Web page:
“I wasn’t here to clarify or verify. What good would it do me–a personal conquest to prove something wrong and me right? The question of whether these Spiritualists were ‘making all this up’ was much more complicated than at first it might seem, because it was an impossible one. Truth and reality had a different meaning to every person at camp, and there was no way to tell if the truth began in their bodies or their minds or a part of their mind or from a voice in the heavens above. Nor did it matter to them, because it felt real…The question wasn’t whether I believed them: the answer was that I believed in them.”
In each chapter, as she dives deeper into this community and reconnects with her teachers and the people she’s come to know at Camp Etna, it becomes more and more apparent the amount of time and energy Ptacin has spent as an unobtrusive observer in the community. When Barbara Williams visits Ptacin’s house to cleanse it of an energy that has always made it feel off, Ptacin acknowledges her own shortcomings, her own skepticism, and fears of getting it wrong: “I pictured how it might go: once the three of us got to my home, Barbara would have already read my every thought. This would be a disaster, because whenever I try to control my inner monologue–in this case, trying to veer it away from my skepticism of ghosts, or of Barbara and Steve’s claims–I respond by automatically conjuring up my least desirable thoughts and images: butts, poop, racism, blood, guts, my parents having sex. It’s a weird response.”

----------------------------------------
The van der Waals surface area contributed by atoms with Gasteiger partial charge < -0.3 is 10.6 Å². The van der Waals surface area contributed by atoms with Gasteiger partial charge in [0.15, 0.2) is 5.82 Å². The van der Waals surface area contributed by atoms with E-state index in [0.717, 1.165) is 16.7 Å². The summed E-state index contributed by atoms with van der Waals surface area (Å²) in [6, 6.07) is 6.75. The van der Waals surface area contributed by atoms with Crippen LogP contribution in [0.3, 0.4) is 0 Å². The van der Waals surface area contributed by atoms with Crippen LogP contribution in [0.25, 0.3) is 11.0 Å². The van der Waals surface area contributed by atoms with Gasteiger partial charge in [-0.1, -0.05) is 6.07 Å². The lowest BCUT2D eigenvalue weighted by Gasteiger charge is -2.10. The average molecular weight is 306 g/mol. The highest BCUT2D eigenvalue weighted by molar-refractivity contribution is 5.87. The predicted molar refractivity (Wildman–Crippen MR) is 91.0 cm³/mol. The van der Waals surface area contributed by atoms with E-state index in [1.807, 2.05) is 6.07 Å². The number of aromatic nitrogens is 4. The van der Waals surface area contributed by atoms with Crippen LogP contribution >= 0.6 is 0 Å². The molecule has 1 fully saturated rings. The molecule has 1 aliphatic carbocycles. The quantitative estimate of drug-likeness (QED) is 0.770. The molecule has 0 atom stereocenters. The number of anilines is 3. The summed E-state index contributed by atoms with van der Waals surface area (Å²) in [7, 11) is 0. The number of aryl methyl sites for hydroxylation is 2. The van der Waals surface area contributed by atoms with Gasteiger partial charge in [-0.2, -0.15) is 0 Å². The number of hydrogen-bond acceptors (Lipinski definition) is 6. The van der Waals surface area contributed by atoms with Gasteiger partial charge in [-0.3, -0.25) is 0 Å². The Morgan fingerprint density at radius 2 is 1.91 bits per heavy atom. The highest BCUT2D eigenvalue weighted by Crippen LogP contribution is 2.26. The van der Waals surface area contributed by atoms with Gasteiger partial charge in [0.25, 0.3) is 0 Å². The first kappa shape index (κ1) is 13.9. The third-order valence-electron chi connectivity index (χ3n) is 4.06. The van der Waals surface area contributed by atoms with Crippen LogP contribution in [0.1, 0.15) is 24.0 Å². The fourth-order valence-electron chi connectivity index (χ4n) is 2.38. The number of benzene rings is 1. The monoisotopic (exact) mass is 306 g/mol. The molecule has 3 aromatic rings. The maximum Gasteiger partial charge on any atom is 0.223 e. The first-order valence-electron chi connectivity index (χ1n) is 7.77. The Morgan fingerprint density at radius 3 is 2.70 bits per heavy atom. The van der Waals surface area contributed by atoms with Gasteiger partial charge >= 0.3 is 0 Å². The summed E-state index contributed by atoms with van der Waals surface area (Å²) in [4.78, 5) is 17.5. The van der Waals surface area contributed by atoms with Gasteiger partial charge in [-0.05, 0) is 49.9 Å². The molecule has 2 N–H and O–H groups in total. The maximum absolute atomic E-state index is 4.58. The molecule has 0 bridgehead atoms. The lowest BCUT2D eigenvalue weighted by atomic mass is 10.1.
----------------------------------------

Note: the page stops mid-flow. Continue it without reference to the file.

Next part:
With good humor and humility, Ptacin observes and participates in Spiritualist practices. In each chapter, her engagement with the movers and shakers of Camp Etna is sustained, profound, evidence of trust she builds with the community. So when at Parsonfield Seminary she observes ghost hunters practicing under Williams, people who maybe are like those who’d come to this book looking for something spooky, any judgment passed is earned and compassionate: these ghost hunters disrespect the spirits they pursue, their investigation leaders, and the traditions within which these leaders practice.